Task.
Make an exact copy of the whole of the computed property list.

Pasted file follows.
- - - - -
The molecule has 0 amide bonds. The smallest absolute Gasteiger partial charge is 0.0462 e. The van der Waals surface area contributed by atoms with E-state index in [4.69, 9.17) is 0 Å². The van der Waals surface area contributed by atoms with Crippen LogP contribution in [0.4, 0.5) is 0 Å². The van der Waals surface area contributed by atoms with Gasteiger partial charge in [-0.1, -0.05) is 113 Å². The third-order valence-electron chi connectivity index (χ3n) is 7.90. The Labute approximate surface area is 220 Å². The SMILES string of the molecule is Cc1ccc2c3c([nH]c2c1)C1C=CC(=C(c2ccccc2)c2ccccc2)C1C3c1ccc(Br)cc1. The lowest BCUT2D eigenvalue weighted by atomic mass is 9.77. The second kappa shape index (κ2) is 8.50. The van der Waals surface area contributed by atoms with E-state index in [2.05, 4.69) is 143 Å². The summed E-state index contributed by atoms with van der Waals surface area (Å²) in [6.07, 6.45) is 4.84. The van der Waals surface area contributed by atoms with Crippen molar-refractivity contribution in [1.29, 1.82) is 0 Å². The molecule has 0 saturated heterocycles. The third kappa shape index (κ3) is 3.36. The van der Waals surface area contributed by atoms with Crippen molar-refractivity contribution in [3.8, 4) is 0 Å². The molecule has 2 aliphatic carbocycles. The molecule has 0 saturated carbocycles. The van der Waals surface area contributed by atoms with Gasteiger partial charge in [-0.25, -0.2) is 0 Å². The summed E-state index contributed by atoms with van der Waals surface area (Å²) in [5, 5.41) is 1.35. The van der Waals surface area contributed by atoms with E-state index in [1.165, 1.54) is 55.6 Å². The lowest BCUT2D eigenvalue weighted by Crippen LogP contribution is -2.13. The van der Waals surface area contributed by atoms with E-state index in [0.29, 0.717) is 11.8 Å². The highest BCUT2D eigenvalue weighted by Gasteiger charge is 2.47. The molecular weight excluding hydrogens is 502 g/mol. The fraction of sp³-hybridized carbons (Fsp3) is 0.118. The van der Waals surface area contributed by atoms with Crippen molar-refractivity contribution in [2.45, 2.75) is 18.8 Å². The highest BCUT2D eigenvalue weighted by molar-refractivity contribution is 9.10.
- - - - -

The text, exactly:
The molecule has 0 amide bonds. The smallest absolute Gasteiger partial charge is 0.0462 e. The van der Waals surface area contributed by atoms with E-state index in [4.69, 9.17) is 0 Å². The van der Waals surface area contributed by atoms with Crippen LogP contribution in [0.4, 0.5) is 0 Å². The van der Waals surface area contributed by atoms with Gasteiger partial charge in [-0.1, -0.05) is 113 Å². The third-order valence-electron chi connectivity index (χ3n) is 7.90. The Labute approximate surface area is 220 Å². The SMILES string of the molecule is Cc1ccc2c3c([nH]c2c1)C1C=CC(=C(c2ccccc2)c2ccccc2)C1C3c1ccc(Br)cc1. The lowest BCUT2D eigenvalue weighted by atomic mass is 9.77. The second kappa shape index (κ2) is 8.50. The van der Waals surface area contributed by atoms with E-state index in [2.05, 4.69) is 143 Å². The summed E-state index contributed by atoms with van der Waals surface area (Å²) in [6.07, 6.45) is 4.84. The van der Waals surface area contributed by atoms with Crippen molar-refractivity contribution in [1.29, 1.82) is 0 Å². The molecule has 0 saturated heterocycles. The third kappa shape index (κ3) is 3.36. The van der Waals surface area contributed by atoms with Crippen molar-refractivity contribution in [3.8, 4) is 0 Å². The molecule has 2 aliphatic carbocycles. The molecule has 0 saturated carbocycles. The van der Waals surface area contributed by atoms with Gasteiger partial charge in [-0.25, -0.2) is 0 Å². The summed E-state index contributed by atoms with van der Waals surface area (Å²) in [5, 5.41) is 1.35. The van der Waals surface area contributed by atoms with E-state index in [1.165, 1.54) is 55.6 Å². The lowest BCUT2D eigenvalue weighted by Crippen LogP contribution is -2.13. The van der Waals surface area contributed by atoms with E-state index in [0.29, 0.717) is 11.8 Å². The highest BCUT2D eigenvalue weighted by Gasteiger charge is 2.47. The molecular weight excluding hydrogens is 502 g/mol. The fraction of sp³-hybridized carbons (Fsp3) is 0.118. The van der Waals surface area contributed by atoms with Crippen molar-refractivity contribution in [2.45, 2.75) is 18.8 Å². The highest BCUT2D eigenvalue weighted by molar-refractivity contribution is 9.10.